Receiving Others as Gifts: Embracing Their Giftedness


For as long as I can remember I have had some understanding that different people are, well, different. We don’t all like the same things, we don’t all behave the same ways, and we don’t all have the same ideas. Different people have different gifts and strengths and these should be honored and celebrated, not seen as a threat.

School Days
When I was a kid in school I remember being really jealous when certain select individuals were considered “gifted” and got to go to special “enrichment” classes while the rest of us did our usual routine. I wasn’t the most enthused about school work and admit to often just doing the minimum needed to get by—as smart as I thought I was, I wasn’t exactly “enrichment” material.

As I progressed through elementary school, other kids distinguished themselves in athletic achievements. I, on the other hand was challenged to meet grade level minimum standards on the annual physical fitness achievement test.

Seeing other students excel in ways that teachers recognized and for which awards were given in school often led me to wonder whether I had anything distinguishing or remarkable about myself.

Being Unique

Now, looking back on that time I can see trends of the types of things that I really put myself into whole-heartedly and truly enjoyed. These were creative pursuits of all kinds, a little entrepreneurship, and church-life. And now I’m putting all that together in my writing and speaking ministry!

Whether we get recognition or awards or not, we each have unique gifts. The traits and experiences that set each of us apart make it so that, like snowflakes, no two people are exactly alike. And that’s a good thing!

But sometimes we see our differences as a threat. And this is not altogether unfounded as there are indeed risks inherent in accepting the uniqueness of others.

Measuring Up

Sometimes we feel threatened by the success of another, like I did when other kids went to enrichment classes or got physical fitness awards. Sometimes to minimize this risk we try to be something we’re not. We can get ourselves awfully stuck by measuring ourselves against the strengths of others.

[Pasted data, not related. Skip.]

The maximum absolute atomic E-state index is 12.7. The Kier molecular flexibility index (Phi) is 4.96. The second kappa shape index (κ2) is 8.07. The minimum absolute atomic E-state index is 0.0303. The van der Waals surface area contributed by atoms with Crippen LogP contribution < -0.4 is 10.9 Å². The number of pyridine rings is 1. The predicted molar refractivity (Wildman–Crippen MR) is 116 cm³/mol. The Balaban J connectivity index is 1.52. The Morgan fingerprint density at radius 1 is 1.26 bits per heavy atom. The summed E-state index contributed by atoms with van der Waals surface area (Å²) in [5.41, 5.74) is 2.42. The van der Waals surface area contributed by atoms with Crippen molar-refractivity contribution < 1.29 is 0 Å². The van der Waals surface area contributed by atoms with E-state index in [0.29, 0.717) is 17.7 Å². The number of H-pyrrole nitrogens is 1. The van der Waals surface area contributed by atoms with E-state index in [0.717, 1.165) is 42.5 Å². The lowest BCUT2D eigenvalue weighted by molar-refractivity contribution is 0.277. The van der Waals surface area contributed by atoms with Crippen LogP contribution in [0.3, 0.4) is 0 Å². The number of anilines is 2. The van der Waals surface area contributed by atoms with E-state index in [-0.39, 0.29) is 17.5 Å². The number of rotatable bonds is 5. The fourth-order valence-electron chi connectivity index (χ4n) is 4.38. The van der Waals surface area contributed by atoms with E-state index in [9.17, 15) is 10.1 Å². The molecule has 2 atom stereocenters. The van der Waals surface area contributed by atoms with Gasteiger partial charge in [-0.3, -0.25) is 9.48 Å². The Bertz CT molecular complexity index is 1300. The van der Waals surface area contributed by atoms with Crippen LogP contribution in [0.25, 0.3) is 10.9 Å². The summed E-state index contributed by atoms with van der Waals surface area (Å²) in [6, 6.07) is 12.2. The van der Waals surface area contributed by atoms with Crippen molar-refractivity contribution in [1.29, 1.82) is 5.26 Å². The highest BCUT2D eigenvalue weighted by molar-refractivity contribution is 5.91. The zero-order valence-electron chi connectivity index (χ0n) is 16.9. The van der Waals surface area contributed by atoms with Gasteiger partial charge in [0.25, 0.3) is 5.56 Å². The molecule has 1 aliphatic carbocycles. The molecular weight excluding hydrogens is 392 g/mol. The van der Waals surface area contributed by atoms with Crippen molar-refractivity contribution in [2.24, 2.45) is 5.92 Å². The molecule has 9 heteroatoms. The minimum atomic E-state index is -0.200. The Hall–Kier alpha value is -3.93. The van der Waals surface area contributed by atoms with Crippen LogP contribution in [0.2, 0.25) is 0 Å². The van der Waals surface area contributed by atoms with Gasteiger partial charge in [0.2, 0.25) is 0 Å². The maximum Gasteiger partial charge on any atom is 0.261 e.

It’s difficult to fully embrace the giftedness of others without also understanding our own giftedness. To that end, there are numerous professional assessments—the Myers-Briggs Type Indicator and the Strong Interest Inventory to name a couple.

I encourage all people to spend some time learning what makes them unique. A book that offers a comprehensive overview is LifeKeys and I highly recommend it.


But sometimes the differences of another feel threatening because we cannot predict or control what they will do. To minimize this risk we often try to reduce others down to how they are supposedly “just like us.” We think we can tame the threat they pose by finding what we have in common with them.

Patrick R. Keifert, in his book, Welcoming the Stranger, warns against this leveling of the other. He advocates an understanding of the “irreducible other” arguing that to truly value others we have to let their otherness be what it is.

It is important to be open to the strange and surprising aspects of others. Rather than minimizing differences we do well to embrace them.

Risk Management

The differences among us do not have to be threatening. Gaining clarity about our own strengths helps us feel more secure and less apt to measure ourselves by an impossible standard. And acknowledging that others are never going to be quite like us or within our control can free us up to the ways that they will surprise us. As we navigate these risks we can then more fully embrace the giftedness of others.

Read all the posts in the Receiving Others as Gifts series:


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2 responses to this post.

  1. Posted by Julie Tinker on April 5, 2014 at 3:52 pm

    I used to relate to this when I was younger, but as I have matured I have come to see that worrying about my own giftedness just distracts me from my real purpose which is to serve others through my gifts. The closer I get to God I don’t need to worry about it. In fact I see them more clearly when I let this vain part of myself go.

  2. The whole “gifted” thing always bothered me. Most everyone has a short list of pretty remarkable gifts. We are all fearfully and wonderfully made.

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